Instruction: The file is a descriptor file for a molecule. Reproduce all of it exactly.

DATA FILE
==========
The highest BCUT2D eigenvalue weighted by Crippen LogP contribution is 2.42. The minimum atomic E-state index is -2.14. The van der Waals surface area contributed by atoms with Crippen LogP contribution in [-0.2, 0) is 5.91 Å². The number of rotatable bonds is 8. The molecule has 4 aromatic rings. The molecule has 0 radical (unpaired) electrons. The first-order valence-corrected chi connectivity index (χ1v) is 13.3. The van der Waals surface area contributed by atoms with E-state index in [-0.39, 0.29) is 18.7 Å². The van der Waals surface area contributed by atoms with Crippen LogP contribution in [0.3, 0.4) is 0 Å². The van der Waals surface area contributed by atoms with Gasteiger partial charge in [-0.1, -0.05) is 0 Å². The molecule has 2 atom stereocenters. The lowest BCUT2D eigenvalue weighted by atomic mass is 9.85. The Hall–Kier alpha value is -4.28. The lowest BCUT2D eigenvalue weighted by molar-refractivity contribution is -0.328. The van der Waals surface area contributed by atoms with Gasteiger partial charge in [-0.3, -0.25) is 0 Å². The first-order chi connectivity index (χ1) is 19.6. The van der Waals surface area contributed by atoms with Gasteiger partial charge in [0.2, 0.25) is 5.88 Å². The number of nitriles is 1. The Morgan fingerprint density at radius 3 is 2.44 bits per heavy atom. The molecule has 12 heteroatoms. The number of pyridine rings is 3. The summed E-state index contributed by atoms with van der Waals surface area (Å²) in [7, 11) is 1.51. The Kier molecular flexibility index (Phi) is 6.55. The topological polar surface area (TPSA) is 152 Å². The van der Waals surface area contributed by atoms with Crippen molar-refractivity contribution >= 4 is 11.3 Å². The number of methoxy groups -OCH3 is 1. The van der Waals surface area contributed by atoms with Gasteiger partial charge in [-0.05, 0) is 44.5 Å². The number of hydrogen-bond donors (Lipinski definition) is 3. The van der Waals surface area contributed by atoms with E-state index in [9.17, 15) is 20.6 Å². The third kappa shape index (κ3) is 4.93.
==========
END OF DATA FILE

The highest BCUT2D eigenvalue weighted by Crippen LogP contribution is 2.42. The minimum atomic E-state index is -2.14. The van der Waals surface area contributed by atoms with Crippen LogP contribution in [-0.2, 0) is 5.91 Å². The number of rotatable bonds is 8. The molecule has 4 aromatic rings. The molecule has 0 radical (unpaired) electrons. The first-order valence-corrected chi connectivity index (χ1v) is 13.3. The van der Waals surface area contributed by atoms with E-state index in [-0.39, 0.29) is 18.7 Å². The van der Waals surface area contributed by atoms with Crippen LogP contribution in [0.3, 0.4) is 0 Å². The van der Waals surface area contributed by atoms with Gasteiger partial charge in [-0.1, -0.05) is 0 Å². The molecule has 2 atom stereocenters. The lowest BCUT2D eigenvalue weighted by atomic mass is 9.85. The Hall–Kier alpha value is -4.28. The lowest BCUT2D eigenvalue weighted by molar-refractivity contribution is -0.328. The van der Waals surface area contributed by atoms with Gasteiger partial charge in [-0.3, -0.25) is 0 Å². The first-order chi connectivity index (χ1) is 19.6. The van der Waals surface area contributed by atoms with Gasteiger partial charge in [0.2, 0.25) is 5.88 Å². The number of nitriles is 1. The Morgan fingerprint density at radius 3 is 2.44 bits per heavy atom. The molecule has 12 heteroatoms. The number of pyridine rings is 3. The summed E-state index contributed by atoms with van der Waals surface area (Å²) in [7, 11) is 1.51. The Kier molecular flexibility index (Phi) is 6.55. The topological polar surface area (TPSA) is 152 Å². The van der Waals surface area contributed by atoms with Crippen molar-refractivity contribution >= 4 is 11.3 Å². The number of methoxy groups -OCH3 is 1. The van der Waals surface area contributed by atoms with Gasteiger partial charge in [-0.05, 0) is 44.5 Å². The number of hydrogen-bond donors (Lipinski definition) is 3. The van der Waals surface area contributed by atoms with E-state index in [9.17, 15) is 20.6 Å². The third kappa shape index (κ3) is 4.93.